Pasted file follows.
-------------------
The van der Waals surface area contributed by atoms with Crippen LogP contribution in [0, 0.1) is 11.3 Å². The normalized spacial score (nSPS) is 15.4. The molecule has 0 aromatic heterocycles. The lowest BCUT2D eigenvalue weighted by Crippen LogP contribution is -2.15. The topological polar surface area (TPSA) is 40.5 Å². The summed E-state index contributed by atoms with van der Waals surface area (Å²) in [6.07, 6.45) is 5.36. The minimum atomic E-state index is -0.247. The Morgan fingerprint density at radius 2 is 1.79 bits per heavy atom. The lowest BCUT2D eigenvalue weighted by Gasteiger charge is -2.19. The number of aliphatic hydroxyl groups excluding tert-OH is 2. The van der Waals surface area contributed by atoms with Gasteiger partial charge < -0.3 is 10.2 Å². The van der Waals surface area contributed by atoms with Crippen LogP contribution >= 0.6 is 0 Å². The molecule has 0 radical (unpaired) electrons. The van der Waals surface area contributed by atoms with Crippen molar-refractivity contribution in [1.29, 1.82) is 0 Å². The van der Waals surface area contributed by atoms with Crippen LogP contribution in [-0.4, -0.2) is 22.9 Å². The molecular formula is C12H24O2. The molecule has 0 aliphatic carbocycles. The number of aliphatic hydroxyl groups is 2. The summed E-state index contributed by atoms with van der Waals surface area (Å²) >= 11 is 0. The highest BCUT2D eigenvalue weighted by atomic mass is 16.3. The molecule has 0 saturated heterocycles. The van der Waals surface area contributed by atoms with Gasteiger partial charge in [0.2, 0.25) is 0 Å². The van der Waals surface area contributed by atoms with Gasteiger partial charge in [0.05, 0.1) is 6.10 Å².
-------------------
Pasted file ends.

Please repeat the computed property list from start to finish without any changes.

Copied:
The van der Waals surface area contributed by atoms with Crippen LogP contribution in [0, 0.1) is 11.3 Å². The normalized spacial score (nSPS) is 15.4. The molecule has 0 aromatic heterocycles. The lowest BCUT2D eigenvalue weighted by Crippen LogP contribution is -2.15. The topological polar surface area (TPSA) is 40.5 Å². The summed E-state index contributed by atoms with van der Waals surface area (Å²) in [6.07, 6.45) is 5.36. The minimum atomic E-state index is -0.247. The Morgan fingerprint density at radius 2 is 1.79 bits per heavy atom. The lowest BCUT2D eigenvalue weighted by Gasteiger charge is -2.19. The number of aliphatic hydroxyl groups excluding tert-OH is 2. The van der Waals surface area contributed by atoms with Gasteiger partial charge < -0.3 is 10.2 Å². The van der Waals surface area contributed by atoms with Crippen LogP contribution >= 0.6 is 0 Å². The molecule has 0 radical (unpaired) electrons. The van der Waals surface area contributed by atoms with Crippen molar-refractivity contribution in [1.29, 1.82) is 0 Å². The van der Waals surface area contributed by atoms with Crippen LogP contribution in [-0.4, -0.2) is 22.9 Å². The molecular formula is C12H24O2. The molecule has 0 aliphatic carbocycles. The number of aliphatic hydroxyl groups is 2. The summed E-state index contributed by atoms with van der Waals surface area (Å²) >= 11 is 0. The highest BCUT2D eigenvalue weighted by atomic mass is 16.3. The molecule has 0 saturated heterocycles. The van der Waals surface area contributed by atoms with Gasteiger partial charge in [0.2, 0.25) is 0 Å². The van der Waals surface area contributed by atoms with Gasteiger partial charge in [0.05, 0.1) is 6.10 Å².